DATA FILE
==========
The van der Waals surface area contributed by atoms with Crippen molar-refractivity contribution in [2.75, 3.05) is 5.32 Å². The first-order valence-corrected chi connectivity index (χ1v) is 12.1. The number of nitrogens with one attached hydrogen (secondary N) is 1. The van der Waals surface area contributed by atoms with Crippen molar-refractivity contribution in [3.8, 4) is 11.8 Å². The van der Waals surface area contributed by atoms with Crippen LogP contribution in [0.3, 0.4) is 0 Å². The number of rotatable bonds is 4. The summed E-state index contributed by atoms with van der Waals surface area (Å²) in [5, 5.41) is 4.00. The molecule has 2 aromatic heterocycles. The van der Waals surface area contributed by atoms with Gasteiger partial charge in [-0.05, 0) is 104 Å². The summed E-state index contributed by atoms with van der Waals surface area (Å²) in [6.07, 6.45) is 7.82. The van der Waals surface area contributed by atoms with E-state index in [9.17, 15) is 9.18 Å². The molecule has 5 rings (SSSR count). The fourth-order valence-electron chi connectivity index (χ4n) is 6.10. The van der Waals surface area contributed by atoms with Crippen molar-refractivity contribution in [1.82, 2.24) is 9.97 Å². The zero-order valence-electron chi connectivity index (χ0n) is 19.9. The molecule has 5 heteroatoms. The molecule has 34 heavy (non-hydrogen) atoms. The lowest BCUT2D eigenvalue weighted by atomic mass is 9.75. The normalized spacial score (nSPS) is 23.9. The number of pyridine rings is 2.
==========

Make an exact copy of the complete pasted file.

The van der Waals surface area contributed by atoms with Crippen molar-refractivity contribution in [2.75, 3.05) is 5.32 Å². The first-order valence-corrected chi connectivity index (χ1v) is 12.1. The number of nitrogens with one attached hydrogen (secondary N) is 1. The van der Waals surface area contributed by atoms with Crippen molar-refractivity contribution in [3.8, 4) is 11.8 Å². The van der Waals surface area contributed by atoms with Crippen LogP contribution in [0.3, 0.4) is 0 Å². The number of rotatable bonds is 4. The summed E-state index contributed by atoms with van der Waals surface area (Å²) in [5, 5.41) is 4.00. The molecule has 2 aromatic heterocycles. The van der Waals surface area contributed by atoms with Gasteiger partial charge in [-0.05, 0) is 104 Å². The summed E-state index contributed by atoms with van der Waals surface area (Å²) in [6.07, 6.45) is 7.82. The van der Waals surface area contributed by atoms with E-state index in [9.17, 15) is 9.18 Å². The molecule has 5 rings (SSSR count). The fourth-order valence-electron chi connectivity index (χ4n) is 6.10. The van der Waals surface area contributed by atoms with Crippen molar-refractivity contribution in [1.82, 2.24) is 9.97 Å². The zero-order valence-electron chi connectivity index (χ0n) is 19.9. The molecule has 5 heteroatoms. The molecule has 34 heavy (non-hydrogen) atoms. The lowest BCUT2D eigenvalue weighted by atomic mass is 9.75. The normalized spacial score (nSPS) is 23.9. The number of pyridine rings is 2.